I feel that most people would do a much better job in articulating the technical aspects of coffee equipment. James Hoffmann, no doubt, could talk circles around me when it comes to his knowledge of coffee theory and equipment (if you don't believe me, check out www.jimseven.com). So, in light of that, let me pose a more philosophical question. What is the purpose of the doser?
Let me clear the air by letting you know that I have an amazingly superficial emotional attachment to my doser. I like the feeling of flicking my wrist rapidly and watching the coffee drop down from the chamber in neat little piles to the left in my portafilter basket; it makes me feel as if I have something very significant to do with the whole grinding process. Nevertheless, I have come to question its function as I spend more and more time in coffee.
As I understood it, dosing chambers were created with a very specific purpose; to make dosing consistent and quick in a busy shop. If a dosing chamber is half full of coffee, then, within reason, each click of that handle means a set amount of grounds dropping into the portafilter.
Now, if you have surveyed the technique of the modern barista, you find that the doser does not quite serve the same function as its intended design. As soon as the barista flips the switch or timer of his/her grinder, he/she begins what I can only describe as a percussive and violently fast dosing cycle. I, too, am in the habit of dosing this way. I believe we do this because, as our understanding of coffee freshness grows, we only grind exactly what is needed for our double shot so as not to let any residuals go to the wayside of 2 minutes without extraction. I heartily agree with this philosophy on dosing as it maintains a high standard for freshness, but what practical use or functionality does the doser prove in this situation?
I took a Mahlkonig K30 to the Great Lakes Regional Barista Competition and was met with wide-eyed stares of curiosity and wonderment. Amongst the towering, stately Roburs my short, fat K30 stood out like a steak at a vegan restaurant. I had many people come up to me and ask me about the grinder. Most had only heard of the grinder, and many met it with skepticism (though I'm not sure the skepticism was over the flat burrs and grind speed or the fact that it had no doser). With all the blank looks and confusion, I would have thought that such a thing as a grind-on-demand grinder would fit in the ranks of a super-automatic espresso machine in the minds of the American barista.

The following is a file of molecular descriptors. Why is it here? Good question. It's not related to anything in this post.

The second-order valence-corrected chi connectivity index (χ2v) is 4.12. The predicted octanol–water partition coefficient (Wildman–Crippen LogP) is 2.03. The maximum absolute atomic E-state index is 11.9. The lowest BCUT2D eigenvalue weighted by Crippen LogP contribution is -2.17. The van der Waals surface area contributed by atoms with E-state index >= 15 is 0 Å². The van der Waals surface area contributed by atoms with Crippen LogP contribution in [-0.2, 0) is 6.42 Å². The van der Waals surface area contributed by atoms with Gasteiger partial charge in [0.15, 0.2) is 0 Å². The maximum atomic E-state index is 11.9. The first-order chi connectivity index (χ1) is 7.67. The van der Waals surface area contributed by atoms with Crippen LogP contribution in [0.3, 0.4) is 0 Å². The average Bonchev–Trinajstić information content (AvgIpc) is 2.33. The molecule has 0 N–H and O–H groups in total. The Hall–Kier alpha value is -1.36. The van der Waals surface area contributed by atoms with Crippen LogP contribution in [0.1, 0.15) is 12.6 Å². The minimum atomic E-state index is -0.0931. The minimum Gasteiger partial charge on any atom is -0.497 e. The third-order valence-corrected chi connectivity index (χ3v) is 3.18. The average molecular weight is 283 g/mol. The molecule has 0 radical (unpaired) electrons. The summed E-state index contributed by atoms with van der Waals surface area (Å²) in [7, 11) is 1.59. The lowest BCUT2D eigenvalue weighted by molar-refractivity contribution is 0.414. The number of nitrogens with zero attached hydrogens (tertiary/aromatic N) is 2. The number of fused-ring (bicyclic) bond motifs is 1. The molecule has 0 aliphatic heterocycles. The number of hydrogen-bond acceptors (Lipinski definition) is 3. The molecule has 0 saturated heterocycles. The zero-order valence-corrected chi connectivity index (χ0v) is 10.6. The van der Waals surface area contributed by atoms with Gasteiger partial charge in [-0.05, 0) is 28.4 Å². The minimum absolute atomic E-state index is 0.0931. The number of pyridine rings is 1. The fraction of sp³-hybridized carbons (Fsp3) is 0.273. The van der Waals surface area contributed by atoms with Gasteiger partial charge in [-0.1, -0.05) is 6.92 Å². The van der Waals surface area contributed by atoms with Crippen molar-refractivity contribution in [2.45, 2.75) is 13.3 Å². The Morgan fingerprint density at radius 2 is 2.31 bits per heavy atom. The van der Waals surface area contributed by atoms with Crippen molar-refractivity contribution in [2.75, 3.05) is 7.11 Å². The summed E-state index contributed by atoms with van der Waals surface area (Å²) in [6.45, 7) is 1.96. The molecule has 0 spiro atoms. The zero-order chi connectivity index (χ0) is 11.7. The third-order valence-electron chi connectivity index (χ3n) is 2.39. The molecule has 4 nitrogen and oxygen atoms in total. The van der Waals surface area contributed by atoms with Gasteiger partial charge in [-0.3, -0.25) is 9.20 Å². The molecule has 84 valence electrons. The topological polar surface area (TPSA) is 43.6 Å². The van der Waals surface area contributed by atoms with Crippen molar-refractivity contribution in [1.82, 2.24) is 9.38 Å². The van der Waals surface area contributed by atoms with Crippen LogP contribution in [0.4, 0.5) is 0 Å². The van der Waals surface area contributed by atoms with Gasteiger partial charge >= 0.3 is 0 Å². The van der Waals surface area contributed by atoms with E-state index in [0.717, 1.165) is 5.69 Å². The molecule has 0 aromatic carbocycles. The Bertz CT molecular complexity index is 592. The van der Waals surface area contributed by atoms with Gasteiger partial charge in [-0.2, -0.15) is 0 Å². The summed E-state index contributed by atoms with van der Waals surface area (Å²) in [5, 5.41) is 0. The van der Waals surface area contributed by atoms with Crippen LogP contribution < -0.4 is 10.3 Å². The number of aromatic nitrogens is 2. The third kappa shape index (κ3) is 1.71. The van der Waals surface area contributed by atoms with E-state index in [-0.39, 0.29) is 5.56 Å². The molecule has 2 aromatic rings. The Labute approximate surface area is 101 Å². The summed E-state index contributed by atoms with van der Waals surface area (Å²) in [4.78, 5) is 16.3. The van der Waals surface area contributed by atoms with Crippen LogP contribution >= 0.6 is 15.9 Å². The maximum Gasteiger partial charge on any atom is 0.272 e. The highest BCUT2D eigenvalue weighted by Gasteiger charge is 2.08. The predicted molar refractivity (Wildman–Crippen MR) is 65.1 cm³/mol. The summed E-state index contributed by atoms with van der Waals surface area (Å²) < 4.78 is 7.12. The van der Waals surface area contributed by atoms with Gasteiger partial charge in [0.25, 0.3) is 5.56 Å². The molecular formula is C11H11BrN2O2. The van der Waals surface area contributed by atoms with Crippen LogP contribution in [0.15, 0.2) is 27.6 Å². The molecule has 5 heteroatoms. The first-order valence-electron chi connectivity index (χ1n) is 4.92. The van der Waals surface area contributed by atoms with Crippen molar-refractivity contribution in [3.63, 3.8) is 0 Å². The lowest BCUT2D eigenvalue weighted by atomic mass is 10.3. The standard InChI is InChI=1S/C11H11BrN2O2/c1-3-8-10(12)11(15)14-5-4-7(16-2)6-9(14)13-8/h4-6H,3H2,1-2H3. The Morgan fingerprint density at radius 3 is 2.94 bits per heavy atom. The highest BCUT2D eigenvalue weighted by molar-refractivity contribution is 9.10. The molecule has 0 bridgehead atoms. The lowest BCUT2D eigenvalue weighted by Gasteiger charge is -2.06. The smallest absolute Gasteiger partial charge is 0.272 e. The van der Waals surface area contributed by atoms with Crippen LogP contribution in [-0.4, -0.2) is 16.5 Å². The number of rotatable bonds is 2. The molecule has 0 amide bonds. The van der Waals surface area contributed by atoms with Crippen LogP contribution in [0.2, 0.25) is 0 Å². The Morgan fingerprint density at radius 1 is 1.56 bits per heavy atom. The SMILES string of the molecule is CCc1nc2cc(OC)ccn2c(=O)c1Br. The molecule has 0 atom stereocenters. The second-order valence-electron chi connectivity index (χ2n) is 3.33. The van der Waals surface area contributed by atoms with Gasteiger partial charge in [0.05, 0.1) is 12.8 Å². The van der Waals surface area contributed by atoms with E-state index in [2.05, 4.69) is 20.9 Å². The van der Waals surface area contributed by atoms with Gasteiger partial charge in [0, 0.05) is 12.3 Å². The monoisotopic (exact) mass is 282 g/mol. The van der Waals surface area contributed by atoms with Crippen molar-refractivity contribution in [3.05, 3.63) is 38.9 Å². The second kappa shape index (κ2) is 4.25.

Yet the Europeans seem fairly comfortable with such an idea. Many people in the UKBC, The North Ireland Barista Competition, and others have been using grinders like the K30 with confidence in competition with great results. I even had the pleasure this year of feasting my eyes on Kyle Glanville's prototype Rubor doserless g.o.d. at USBC. His grind times were about 3 seconds with no waste, and he managed to win the competition using such a grinder. Even people using the new Anfims are modifying them to time out their dose like Billy Wilson did in competition this year.
Am I too progressive in my thinking? Maybe. Am I too quick to throw out a traditional element of coffee that has been integral to the preparation of espresso? Possibly. But I do know that the doser does need questioning. I don't think getting carpal tunnel is fun. I don't think it's fun to tear apart a 14 piece, spring loaded debacle to replace little plastic cogs from excessive doser usage. Whatever the case, I hope that people question the wheel every once in a while in hopes that tradition never becomes a barrier to progression in this industry.